Uneasy investors sold stocks moderately lower yesterday after US and British authorities announced they had disrupted a terror plot that would have destroyed numerous commercial airliners.
Wall Street followed the lead of European markets, which saw significant losses after British officials said they had thwarted the terror plan. With US officials raising the nation's terror alert to its highest levels ever for international flights, investors worried that more potential attacks have yet to be uncovered.
Airline stocks took the hardest hits, while oil prices moved lower in the belief that reduced travel in the coming weeks and months would curtail demand for fuel.
US oil fell as much as US$1.25 to US$75.10 on the news, and was trading at US$75.30 a barrel at 14:20 GMT. London Brent crude was down US$0.88 at US$76.40, off its US$76.05 session low.
"There is more risk in the world. At times of heightened uncertainty, people sometimes become more risk averse and it sparks a broader sell-off," Craig Pennington, energy portfolio manager at Schroders in London, said of the price move.
"The energy sector is trading broadly in line with the markets, it points to across the board selling," he said.
European stock markets tumbled on news of the plot. London's FTSE 100 index of leading shares lost 1.24 percent to 5,787.80 points, Frankfurt's DAX 30 index shed 1.79 percent to 5,600.95 points and in Paris the CAC 40 fell 1.39 percent to 4,955.48.
The DJ Euro Stoxx 50 index of leading eurozone shares sank 1.35 percent to 3,657.16 points.
News of the plot added to the market's chronic uncertainty over the economy, inflation and interest rates, leaving investors with few reasons to buy stocks, while the bond market also remained flat and the US dollar was mixed.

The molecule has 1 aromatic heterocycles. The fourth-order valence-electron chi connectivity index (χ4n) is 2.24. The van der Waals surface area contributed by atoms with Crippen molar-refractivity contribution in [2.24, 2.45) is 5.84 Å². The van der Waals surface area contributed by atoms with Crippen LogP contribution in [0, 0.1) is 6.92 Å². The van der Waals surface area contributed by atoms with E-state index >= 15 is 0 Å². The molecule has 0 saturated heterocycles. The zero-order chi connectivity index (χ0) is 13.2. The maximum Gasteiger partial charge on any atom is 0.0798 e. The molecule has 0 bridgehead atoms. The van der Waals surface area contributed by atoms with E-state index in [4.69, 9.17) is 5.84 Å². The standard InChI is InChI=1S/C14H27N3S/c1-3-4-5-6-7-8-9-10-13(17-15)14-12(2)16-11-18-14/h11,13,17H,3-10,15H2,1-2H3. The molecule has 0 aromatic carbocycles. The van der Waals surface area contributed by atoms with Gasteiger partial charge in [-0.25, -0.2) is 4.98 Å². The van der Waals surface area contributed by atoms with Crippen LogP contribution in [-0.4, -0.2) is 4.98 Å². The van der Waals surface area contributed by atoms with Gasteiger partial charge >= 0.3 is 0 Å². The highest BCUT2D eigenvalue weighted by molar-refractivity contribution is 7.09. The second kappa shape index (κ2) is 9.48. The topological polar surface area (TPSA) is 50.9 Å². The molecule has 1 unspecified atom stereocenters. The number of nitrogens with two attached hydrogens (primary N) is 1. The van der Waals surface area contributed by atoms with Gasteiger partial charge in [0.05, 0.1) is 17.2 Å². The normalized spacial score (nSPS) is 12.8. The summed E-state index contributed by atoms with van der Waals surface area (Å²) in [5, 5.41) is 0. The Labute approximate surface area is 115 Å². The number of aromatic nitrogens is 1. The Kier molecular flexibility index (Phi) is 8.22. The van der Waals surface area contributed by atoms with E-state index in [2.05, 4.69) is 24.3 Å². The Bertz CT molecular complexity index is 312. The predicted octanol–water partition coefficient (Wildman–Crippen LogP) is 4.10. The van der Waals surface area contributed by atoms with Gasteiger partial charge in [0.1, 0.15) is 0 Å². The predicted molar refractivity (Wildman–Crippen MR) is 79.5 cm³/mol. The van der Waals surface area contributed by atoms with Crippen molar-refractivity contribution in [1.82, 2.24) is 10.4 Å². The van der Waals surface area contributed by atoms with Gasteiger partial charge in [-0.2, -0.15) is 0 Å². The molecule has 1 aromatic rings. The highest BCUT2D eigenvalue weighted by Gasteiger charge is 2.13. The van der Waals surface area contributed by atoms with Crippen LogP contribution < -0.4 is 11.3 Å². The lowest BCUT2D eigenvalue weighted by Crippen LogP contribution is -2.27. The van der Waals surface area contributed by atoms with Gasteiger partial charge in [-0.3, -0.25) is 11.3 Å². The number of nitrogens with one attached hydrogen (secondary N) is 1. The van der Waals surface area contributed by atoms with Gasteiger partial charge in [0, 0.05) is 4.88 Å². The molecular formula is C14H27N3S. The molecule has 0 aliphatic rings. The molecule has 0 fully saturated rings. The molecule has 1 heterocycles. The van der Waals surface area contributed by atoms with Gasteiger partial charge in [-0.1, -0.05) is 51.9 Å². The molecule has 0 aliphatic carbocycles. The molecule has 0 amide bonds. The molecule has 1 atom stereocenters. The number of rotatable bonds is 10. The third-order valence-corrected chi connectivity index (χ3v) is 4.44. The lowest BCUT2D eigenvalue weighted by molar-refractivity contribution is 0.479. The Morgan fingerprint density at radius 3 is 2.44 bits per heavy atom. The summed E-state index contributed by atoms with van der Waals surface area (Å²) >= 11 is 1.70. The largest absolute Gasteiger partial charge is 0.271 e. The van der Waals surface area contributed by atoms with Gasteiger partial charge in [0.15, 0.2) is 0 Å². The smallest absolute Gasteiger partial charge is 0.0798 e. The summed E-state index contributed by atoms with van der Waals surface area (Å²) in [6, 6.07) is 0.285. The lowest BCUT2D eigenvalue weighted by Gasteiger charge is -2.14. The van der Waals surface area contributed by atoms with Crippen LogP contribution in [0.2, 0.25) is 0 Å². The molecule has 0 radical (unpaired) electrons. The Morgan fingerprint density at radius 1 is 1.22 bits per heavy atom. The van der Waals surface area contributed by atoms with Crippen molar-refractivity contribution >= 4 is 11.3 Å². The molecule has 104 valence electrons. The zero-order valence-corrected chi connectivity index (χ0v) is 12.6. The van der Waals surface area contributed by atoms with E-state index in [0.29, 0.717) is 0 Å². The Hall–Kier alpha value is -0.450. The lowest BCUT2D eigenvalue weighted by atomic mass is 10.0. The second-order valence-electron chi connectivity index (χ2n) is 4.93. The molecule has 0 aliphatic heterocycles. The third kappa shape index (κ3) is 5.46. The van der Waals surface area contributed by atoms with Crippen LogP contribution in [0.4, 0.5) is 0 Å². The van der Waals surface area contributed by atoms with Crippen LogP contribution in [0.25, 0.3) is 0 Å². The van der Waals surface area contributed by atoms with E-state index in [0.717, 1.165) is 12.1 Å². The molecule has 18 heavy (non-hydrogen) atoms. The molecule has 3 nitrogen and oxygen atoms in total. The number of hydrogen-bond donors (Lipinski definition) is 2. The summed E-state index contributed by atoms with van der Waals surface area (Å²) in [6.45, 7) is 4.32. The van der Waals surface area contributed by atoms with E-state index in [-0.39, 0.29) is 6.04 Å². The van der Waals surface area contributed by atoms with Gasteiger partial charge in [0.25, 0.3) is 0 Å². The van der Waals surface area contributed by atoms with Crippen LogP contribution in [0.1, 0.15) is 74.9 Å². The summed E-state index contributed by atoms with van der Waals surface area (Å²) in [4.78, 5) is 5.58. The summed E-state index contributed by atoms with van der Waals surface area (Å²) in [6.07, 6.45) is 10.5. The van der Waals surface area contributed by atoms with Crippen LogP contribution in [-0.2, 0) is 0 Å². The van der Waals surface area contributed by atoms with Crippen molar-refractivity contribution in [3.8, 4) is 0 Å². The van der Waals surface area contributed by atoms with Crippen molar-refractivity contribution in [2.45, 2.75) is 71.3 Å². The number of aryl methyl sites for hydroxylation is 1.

In midmorning trading, the Dow Jones industrial average fell 24.33, or 0.22 percent, to 11,051.85.
Broader stock indicators also fell. The Standard & Poor's 500 index lost 3.55, or 0.28 percent, to 1,262.40, and the NASDAQ composite index lost 7.27, or 0.35 percent, to 2,053.01.
The US dollar was up against European currencies but down against the Japanese yen, while gold prices fell.
Among individual stocks, airlines suffered due to flight cancelations and concerns about future terrorist attacks. British Airways PLC slid US$3.11 to US$70.22, while Continental Airlines Inc fell US$0.66 to US$23.55, United Airlines parent UAL Corp slid US$1.10 to US$22.73 and American Airlines parent AMR Corp lost US$0.76 to US$19.53.
In Frankfurt, Lufthansa plunged 4.44 percent to 14.00 euros after the German carrier canceled all its flights to Britain.
"In the short term, this is not good news for airline share prices," Panmure Gordon analyst Gert Zonneveld said. "BA looks more sensitive than the two low-fare carriers [Ryanair and easyJet], due to its high profile name and route network across the North Atlantic."